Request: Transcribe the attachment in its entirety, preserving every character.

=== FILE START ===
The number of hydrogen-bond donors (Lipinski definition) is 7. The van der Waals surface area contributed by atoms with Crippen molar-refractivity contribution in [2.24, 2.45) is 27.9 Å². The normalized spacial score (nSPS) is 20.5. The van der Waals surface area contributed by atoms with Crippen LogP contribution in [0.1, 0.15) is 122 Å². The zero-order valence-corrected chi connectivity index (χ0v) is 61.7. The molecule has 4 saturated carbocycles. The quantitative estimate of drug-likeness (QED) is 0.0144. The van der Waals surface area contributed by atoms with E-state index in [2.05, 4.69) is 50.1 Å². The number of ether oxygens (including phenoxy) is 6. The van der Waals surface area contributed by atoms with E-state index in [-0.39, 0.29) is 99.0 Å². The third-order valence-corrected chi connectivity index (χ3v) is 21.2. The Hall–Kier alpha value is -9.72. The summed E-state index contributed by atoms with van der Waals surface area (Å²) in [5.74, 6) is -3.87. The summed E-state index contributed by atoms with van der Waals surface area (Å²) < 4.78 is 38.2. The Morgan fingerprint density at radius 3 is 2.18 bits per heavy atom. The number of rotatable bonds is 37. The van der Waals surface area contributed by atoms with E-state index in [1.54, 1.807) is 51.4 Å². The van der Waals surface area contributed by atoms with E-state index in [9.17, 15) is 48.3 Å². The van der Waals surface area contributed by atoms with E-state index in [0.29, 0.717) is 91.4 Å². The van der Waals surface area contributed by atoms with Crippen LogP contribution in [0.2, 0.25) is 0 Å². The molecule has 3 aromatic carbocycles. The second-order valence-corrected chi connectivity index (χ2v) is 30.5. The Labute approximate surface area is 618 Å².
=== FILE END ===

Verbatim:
The number of hydrogen-bond donors (Lipinski definition) is 7. The van der Waals surface area contributed by atoms with Crippen molar-refractivity contribution in [2.24, 2.45) is 27.9 Å². The normalized spacial score (nSPS) is 20.5. The van der Waals surface area contributed by atoms with Crippen LogP contribution in [0.1, 0.15) is 122 Å². The zero-order valence-corrected chi connectivity index (χ0v) is 61.7. The molecule has 4 saturated carbocycles. The quantitative estimate of drug-likeness (QED) is 0.0144. The van der Waals surface area contributed by atoms with E-state index in [2.05, 4.69) is 50.1 Å². The number of ether oxygens (including phenoxy) is 6. The van der Waals surface area contributed by atoms with E-state index in [-0.39, 0.29) is 99.0 Å². The third-order valence-corrected chi connectivity index (χ3v) is 21.2. The Hall–Kier alpha value is -9.72. The summed E-state index contributed by atoms with van der Waals surface area (Å²) in [5.74, 6) is -3.87. The summed E-state index contributed by atoms with van der Waals surface area (Å²) < 4.78 is 38.2. The Morgan fingerprint density at radius 3 is 2.18 bits per heavy atom. The number of rotatable bonds is 37. The van der Waals surface area contributed by atoms with E-state index in [1.54, 1.807) is 51.4 Å². The van der Waals surface area contributed by atoms with E-state index in [9.17, 15) is 48.3 Å². The van der Waals surface area contributed by atoms with E-state index in [0.29, 0.717) is 91.4 Å². The van der Waals surface area contributed by atoms with Crippen LogP contribution in [0.2, 0.25) is 0 Å². The molecule has 3 aromatic carbocycles. The second-order valence-corrected chi connectivity index (χ2v) is 30.5. The Labute approximate surface area is 618 Å².